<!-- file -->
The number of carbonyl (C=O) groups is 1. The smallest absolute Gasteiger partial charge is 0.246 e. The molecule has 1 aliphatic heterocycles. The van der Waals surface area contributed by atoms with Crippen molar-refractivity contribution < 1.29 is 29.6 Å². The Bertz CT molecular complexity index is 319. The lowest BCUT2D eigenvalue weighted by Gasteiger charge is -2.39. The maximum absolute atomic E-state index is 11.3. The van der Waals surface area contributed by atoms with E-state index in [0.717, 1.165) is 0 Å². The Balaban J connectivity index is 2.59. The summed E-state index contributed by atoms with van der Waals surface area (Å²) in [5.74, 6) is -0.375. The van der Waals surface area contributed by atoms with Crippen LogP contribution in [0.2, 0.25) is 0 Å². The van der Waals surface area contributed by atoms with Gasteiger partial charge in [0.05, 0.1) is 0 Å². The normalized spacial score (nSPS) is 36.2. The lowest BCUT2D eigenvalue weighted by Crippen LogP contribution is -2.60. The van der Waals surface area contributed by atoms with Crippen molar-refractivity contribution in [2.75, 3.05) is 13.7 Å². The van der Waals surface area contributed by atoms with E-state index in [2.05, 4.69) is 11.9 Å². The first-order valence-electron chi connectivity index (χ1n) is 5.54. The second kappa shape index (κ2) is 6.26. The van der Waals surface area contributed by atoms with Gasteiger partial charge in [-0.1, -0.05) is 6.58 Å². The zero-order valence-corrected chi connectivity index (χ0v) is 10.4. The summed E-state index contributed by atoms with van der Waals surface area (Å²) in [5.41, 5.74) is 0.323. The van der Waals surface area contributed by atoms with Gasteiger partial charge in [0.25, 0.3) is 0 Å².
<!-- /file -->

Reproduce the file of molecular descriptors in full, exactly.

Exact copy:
The number of carbonyl (C=O) groups is 1. The smallest absolute Gasteiger partial charge is 0.246 e. The molecule has 1 aliphatic heterocycles. The van der Waals surface area contributed by atoms with Crippen molar-refractivity contribution < 1.29 is 29.6 Å². The Bertz CT molecular complexity index is 319. The lowest BCUT2D eigenvalue weighted by Gasteiger charge is -2.39. The maximum absolute atomic E-state index is 11.3. The van der Waals surface area contributed by atoms with E-state index in [0.717, 1.165) is 0 Å². The Balaban J connectivity index is 2.59. The summed E-state index contributed by atoms with van der Waals surface area (Å²) in [5.74, 6) is -0.375. The van der Waals surface area contributed by atoms with Crippen LogP contribution in [0.2, 0.25) is 0 Å². The van der Waals surface area contributed by atoms with Gasteiger partial charge in [0.05, 0.1) is 0 Å². The normalized spacial score (nSPS) is 36.2. The lowest BCUT2D eigenvalue weighted by Crippen LogP contribution is -2.60. The van der Waals surface area contributed by atoms with Crippen molar-refractivity contribution in [2.75, 3.05) is 13.7 Å². The van der Waals surface area contributed by atoms with E-state index in [2.05, 4.69) is 11.9 Å². The first-order valence-electron chi connectivity index (χ1n) is 5.54. The second kappa shape index (κ2) is 6.26. The van der Waals surface area contributed by atoms with Gasteiger partial charge in [-0.1, -0.05) is 6.58 Å². The zero-order valence-corrected chi connectivity index (χ0v) is 10.4. The summed E-state index contributed by atoms with van der Waals surface area (Å²) in [5.41, 5.74) is 0.323. The van der Waals surface area contributed by atoms with Gasteiger partial charge in [0.25, 0.3) is 0 Å².